Vitamin B1 contributes to the normal function of the heart and supports the  digestion of protein, carbohydrates and cholesterol. B12 is vital for the formation of red blood cells, while Vitamins B6, B12, and Folic acid help break down homocysteine - an amino acid that can damage the inner walls of the arteries. Vitamin B6 can help provide protection for the gut against high levels of inflammation, while Folate may help support the replication of new cells in the gut wall. Discover our nutritionists guide to best foods for a healthy heart.

B vitamins can deplete more easily when we're anxious or stressed, or on a non-meat diet. Learn about the potential signs of a Vitamin B12 deficiency.

Probiotics (live bacteria)

Fermented foods can provide a source of probiotics (live bacteria), and examples include kimchi, kombucha, sauerkraut, live cultures in yoghurts and miso. Foods ferment as a result of the addition of microbes such as bacteria and or yeast. Learn more in 'What are probiotics?'.

Maintaining the right balance of healthy bacteria and restoring your gut health can be helped with the consumption of ‘active bacteria’ in the form of probiotics. You may also enjoy reading the latest gut health research and the most common causes and symptoms of IBS.

It is important to note that not all probiotics are created equal. Be mindful and check the labels of your supplements to avoid nasty additives, such as anti-caking agents or bulking agents like microcrystalline cellulose, silicon dioxide or magnesium stearate commonly used in formulations. Also beware of plant sweeteners and artificial sweeteners which increase the risk of type 2 diabetes and cardiovascular disease and are found in most protein shake and meal replacement powders. You may also enjoy the '7 ingredients in supplements to avoid'.

Antioxidants and Polyphenols

Polyphenols are naturally occurring compounds found in plant foods, which can also act as antioxidants. Antioxidants help to protect the cells in the heart and other organs from oxidative stress which may otherwise contribute towards cardiovascular diseases (CVD), amongst others.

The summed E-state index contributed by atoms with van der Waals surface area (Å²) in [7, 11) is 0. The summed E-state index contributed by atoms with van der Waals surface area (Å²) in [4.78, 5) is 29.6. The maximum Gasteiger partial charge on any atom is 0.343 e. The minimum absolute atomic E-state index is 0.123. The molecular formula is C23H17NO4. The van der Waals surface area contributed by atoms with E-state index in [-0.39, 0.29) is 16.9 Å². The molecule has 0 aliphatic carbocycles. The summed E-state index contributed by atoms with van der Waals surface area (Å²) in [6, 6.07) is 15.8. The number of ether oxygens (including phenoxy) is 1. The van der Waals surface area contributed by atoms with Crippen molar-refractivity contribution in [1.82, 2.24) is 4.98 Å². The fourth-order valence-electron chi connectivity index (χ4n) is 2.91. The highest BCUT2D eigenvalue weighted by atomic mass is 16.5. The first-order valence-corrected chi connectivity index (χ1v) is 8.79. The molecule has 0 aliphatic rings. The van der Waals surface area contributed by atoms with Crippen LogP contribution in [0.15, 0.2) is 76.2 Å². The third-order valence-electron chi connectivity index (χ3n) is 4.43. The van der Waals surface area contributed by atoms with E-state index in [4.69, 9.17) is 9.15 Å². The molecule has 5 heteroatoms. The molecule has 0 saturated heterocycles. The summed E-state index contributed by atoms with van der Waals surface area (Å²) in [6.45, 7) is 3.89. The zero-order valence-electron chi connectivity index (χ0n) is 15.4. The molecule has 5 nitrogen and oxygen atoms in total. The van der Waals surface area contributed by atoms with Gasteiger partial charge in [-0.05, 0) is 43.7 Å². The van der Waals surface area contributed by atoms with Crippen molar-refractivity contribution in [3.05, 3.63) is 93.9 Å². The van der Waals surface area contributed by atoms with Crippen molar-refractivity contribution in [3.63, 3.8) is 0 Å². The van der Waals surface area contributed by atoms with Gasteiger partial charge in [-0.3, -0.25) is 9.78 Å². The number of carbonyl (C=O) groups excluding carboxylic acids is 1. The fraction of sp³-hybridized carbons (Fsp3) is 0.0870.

Great sources of antioxidants include garlic, ginger root and Red Rice Yeast extract. While red wine, dark chocolate, berries, spices such as Curcumin (turmeric), tea and herbs are all great sources of polyphenols.

Polyphenols can help lower blood pressure and LDL levels (bad cholesterol) and improve HDL levels (good cholesterol). You may enjoy reading '5 Tips to improve 'healthy' cholesterol' and hear our nutritionists explain what is cholesterol and learn about 5 cholesterol myths.

Recommended supplements

HeartPro® includes 8 billion clinically studied, active, friendly bacteria, carefully selected for their effect on heart health. Lactobacillus plantarum has clinically shown to reduce inflammatory markers associated with blood pressure and cholesterol, all while supporting gut health.

Discover HeartPro® for Heart Health and Cholesterol.

HeartPro® also includes Black Garlic, Ginger Root, Plant sterols, and Red Rice Yeast Extract - along with vital B vitamins and Coenzyme Q-10, to support good heart health and cholesterol levels.

For complete daily heart support, you may want to consider pairing HeartPro® with our Vegan Omega 3. Omega 3 is an essential fatty acid that supports the healthy function of your heart circulation and blood pressure. It is considered an essential fatty acid as the body cannot produce it and therefore needs to be consumed through our diet or through supplementation.

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Discover our range of award-winning vegan supplements and probiotics.